Primary Myelofibrosis: Update on definition, pathogenesis, and treatment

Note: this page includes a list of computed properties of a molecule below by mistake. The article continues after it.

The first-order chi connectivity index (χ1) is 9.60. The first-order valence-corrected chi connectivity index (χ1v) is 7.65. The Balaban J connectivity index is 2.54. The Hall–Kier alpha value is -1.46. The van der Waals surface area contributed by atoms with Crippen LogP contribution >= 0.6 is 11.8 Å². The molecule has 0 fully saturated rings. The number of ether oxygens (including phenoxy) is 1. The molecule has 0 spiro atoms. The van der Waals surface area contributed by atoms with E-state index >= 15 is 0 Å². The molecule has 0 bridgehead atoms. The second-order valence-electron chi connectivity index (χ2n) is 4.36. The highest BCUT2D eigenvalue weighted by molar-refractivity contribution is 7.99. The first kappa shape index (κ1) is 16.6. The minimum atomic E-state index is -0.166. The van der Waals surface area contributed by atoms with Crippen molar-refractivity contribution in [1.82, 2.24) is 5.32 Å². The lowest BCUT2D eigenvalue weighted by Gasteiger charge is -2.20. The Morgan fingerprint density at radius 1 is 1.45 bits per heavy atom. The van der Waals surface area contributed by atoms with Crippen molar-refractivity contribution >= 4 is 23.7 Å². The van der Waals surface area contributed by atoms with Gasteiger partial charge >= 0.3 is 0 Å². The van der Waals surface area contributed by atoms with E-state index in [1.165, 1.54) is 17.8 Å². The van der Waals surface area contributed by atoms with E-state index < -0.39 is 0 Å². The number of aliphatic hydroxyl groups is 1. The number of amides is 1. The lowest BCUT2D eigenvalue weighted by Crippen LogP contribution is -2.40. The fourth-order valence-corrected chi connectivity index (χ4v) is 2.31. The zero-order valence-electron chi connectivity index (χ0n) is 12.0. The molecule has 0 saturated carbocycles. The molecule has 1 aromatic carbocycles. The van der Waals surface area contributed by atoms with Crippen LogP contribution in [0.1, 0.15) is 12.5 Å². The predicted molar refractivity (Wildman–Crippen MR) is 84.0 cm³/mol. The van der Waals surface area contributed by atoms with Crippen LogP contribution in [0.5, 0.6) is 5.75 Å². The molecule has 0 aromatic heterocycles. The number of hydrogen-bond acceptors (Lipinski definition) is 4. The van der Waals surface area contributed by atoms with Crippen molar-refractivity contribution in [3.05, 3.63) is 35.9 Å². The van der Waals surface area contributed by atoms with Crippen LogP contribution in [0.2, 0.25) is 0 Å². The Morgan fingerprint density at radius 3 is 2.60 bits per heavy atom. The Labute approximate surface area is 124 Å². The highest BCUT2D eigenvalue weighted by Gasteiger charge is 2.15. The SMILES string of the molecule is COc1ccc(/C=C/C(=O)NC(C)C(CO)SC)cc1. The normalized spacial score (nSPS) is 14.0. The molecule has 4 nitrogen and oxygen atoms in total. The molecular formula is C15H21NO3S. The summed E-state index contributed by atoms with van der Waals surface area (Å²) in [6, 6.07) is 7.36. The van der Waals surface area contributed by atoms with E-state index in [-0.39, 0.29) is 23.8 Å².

Primary myelofibrosis (PMF) is a clonal stem cell disorder that manifests clinically as anemia, splenomegaly due to extramedullary hematopoiesis, leukoerythroblastosis, and constitutional symptoms, which are the clinical hallmarks of PMF. Within the past three years it has been determined that a single, recurrent, somatic mutation in the gene encoding the cytoplasmic tyrosine kinase Janus kinase 2 (JAK2) occurs in the majority of patients with PMF, and more recently, activating mutations in the gene encoding the thrombopoietin receptor MPL have also been identified in a subset of PMF patients. These discoveries have yielded important insights into the pathogenesis of PMF and have brought about the first opportunity for rationally targeted therapy for this disorder. Here we present an updated review of the pathogenesis, definition, and treatment of PMF in light of the discovery of JAK2 and MPL mutations, as well as other recent work in the myeloproliferative neoplasm field.